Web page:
As you come to work on each new part of the body, you begin by oiling it. This allows you to slide your hands smoothly and evenly over the contours without any risk of friction or jerkiness. It also nourishes the skin. Many people initially overestimate how much oil is needed – in fact, only thin film is sufficient to lubricate the skin; if your client’s body is swimming in oil, you will be unable to make proper contact. For most parts of the body, a single application of oil is all that is necessary. But for larger expanses, like the back, or hairy areas, such as the front of the legs, you may need to apply extra oil. Since most oils are quickly absorbed by the skin, each part of the body is oiled separately, rather than all at once, with the oil rubbed into the skin by long gliding strokes.
There is no need to buy ready-made massage oils, which tend to be expensive. You can equally well use a vegetable oil, such as grapeseed. Almond oil is very pleasant but costly; olive oil tends to be a little viscous. You can also use mineral oil, such as baby oil, although these are less easily absorbed. If you do use a plain oil, you may like to scent it with an essential oil, using five drops to an eggcupful of base oil. In aromatherapy, essential oils containing plant hormones are rubbed into the skin for specific therapeutic purposes. Keep your oil in a corked bottle or a flip-top plastic bottle. The latter is more convenient as it is less likely to spill during a session. If you have nothing else, a bowl or saucer will do, but you must be careful not to knock it over, especially when working on the floor.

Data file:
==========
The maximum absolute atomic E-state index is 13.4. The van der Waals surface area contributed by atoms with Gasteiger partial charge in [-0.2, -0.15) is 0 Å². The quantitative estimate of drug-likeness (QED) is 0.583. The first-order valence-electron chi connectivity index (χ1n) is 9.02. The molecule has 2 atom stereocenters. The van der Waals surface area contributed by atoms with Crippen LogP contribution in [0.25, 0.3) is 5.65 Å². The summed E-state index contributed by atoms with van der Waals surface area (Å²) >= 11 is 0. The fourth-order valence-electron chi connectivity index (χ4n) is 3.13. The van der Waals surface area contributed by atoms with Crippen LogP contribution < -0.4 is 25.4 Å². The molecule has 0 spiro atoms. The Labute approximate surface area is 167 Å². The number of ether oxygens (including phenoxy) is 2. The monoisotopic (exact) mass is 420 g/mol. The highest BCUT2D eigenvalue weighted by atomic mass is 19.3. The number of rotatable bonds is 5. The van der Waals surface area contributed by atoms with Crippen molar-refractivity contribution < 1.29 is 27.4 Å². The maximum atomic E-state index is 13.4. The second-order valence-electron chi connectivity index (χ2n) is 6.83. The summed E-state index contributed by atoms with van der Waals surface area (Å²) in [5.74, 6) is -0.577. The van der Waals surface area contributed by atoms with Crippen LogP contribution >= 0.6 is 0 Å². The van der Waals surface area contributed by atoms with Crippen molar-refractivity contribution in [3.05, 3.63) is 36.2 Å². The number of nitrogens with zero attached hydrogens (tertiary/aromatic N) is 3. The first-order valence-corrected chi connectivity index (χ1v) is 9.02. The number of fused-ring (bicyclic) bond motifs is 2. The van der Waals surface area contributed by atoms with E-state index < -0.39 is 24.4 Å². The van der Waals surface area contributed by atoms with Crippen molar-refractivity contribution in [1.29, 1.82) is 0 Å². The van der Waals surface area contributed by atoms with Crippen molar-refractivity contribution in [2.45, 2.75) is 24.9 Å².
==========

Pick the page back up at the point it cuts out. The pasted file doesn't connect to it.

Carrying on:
It is at the very beginning of a massage that you set the mood for the whole session, so it pays to be well prepared. If possible, warm the oil in the oil burner. And try to keep the oil in a safe place where you are unlikely to knock it over. Before applying the oil you should centre yourself, then let your hands rest briefly on your client’s body for the first gentle contact. Having established contact, pour about half a teaspoon of oil into one palm. You need to keep your hands well away from your client’s body while doing this, so that no stray drops accidentally fall on him or her.
The sensitivity with which you make and break contact with your client is of prime importance. After oiling your hands, let them float slowly down towards the part of the body you are about to massage, as if suspended from parachutes. Just as you may feel the heat or energy that surrounds the body before you actually touch the skin, so your client may sense the presence of your hands above his or her body. Make sure your hands are relaxed when they touch the body and, when you need to collect more oil or move to a new part of the body, let the break of contact be smooth and gentle too. Some schools of massage advise always keeping one hand in contact as you work, but if your breaks are smooth, this is not necessary. When working on the floor, in particular, it is better to break contact when you move to a new part of the body, as it is hard to change position without jogging your client.